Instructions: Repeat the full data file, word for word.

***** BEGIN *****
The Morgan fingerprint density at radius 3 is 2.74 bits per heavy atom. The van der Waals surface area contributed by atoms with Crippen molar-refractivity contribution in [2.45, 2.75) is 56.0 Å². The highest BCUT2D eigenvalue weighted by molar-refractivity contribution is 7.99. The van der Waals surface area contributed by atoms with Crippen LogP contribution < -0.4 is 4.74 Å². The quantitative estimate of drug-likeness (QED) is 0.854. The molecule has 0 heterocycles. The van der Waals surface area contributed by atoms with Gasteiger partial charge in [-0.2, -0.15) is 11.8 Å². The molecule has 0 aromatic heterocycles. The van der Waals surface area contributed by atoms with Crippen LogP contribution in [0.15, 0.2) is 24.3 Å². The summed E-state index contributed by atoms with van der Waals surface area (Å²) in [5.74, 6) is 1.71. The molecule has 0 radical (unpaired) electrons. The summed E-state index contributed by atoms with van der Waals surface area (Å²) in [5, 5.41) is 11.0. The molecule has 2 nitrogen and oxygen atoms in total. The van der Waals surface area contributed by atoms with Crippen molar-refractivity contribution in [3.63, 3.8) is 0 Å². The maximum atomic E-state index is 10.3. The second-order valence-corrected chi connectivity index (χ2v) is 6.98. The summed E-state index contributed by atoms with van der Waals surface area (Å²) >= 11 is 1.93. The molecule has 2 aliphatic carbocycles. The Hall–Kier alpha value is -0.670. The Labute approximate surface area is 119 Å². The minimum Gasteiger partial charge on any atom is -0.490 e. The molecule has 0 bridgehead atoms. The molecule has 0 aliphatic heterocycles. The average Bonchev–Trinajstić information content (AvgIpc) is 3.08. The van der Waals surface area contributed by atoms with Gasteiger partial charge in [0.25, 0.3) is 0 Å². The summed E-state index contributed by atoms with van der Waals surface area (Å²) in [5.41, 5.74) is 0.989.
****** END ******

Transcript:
The Morgan fingerprint density at radius 3 is 2.74 bits per heavy atom. The van der Waals surface area contributed by atoms with Crippen molar-refractivity contribution in [2.45, 2.75) is 56.0 Å². The highest BCUT2D eigenvalue weighted by molar-refractivity contribution is 7.99. The van der Waals surface area contributed by atoms with Crippen LogP contribution < -0.4 is 4.74 Å². The quantitative estimate of drug-likeness (QED) is 0.854. The molecule has 0 heterocycles. The van der Waals surface area contributed by atoms with Gasteiger partial charge in [-0.2, -0.15) is 11.8 Å². The molecule has 0 aromatic heterocycles. The van der Waals surface area contributed by atoms with Crippen LogP contribution in [0.15, 0.2) is 24.3 Å². The summed E-state index contributed by atoms with van der Waals surface area (Å²) in [5.74, 6) is 1.71. The molecule has 0 radical (unpaired) electrons. The summed E-state index contributed by atoms with van der Waals surface area (Å²) in [5, 5.41) is 11.0. The molecule has 2 nitrogen and oxygen atoms in total. The van der Waals surface area contributed by atoms with Crippen molar-refractivity contribution in [3.63, 3.8) is 0 Å². The maximum atomic E-state index is 10.3. The second-order valence-corrected chi connectivity index (χ2v) is 6.98. The summed E-state index contributed by atoms with van der Waals surface area (Å²) >= 11 is 1.93. The molecule has 2 aliphatic carbocycles. The Hall–Kier alpha value is -0.670. The Labute approximate surface area is 119 Å². The minimum Gasteiger partial charge on any atom is -0.490 e. The molecule has 0 bridgehead atoms. The molecule has 0 aliphatic heterocycles. The average Bonchev–Trinajstić information content (AvgIpc) is 3.08. The van der Waals surface area contributed by atoms with Gasteiger partial charge in [0.25, 0.3) is 0 Å². The summed E-state index contributed by atoms with van der Waals surface area (Å²) in [5.41, 5.74) is 0.989.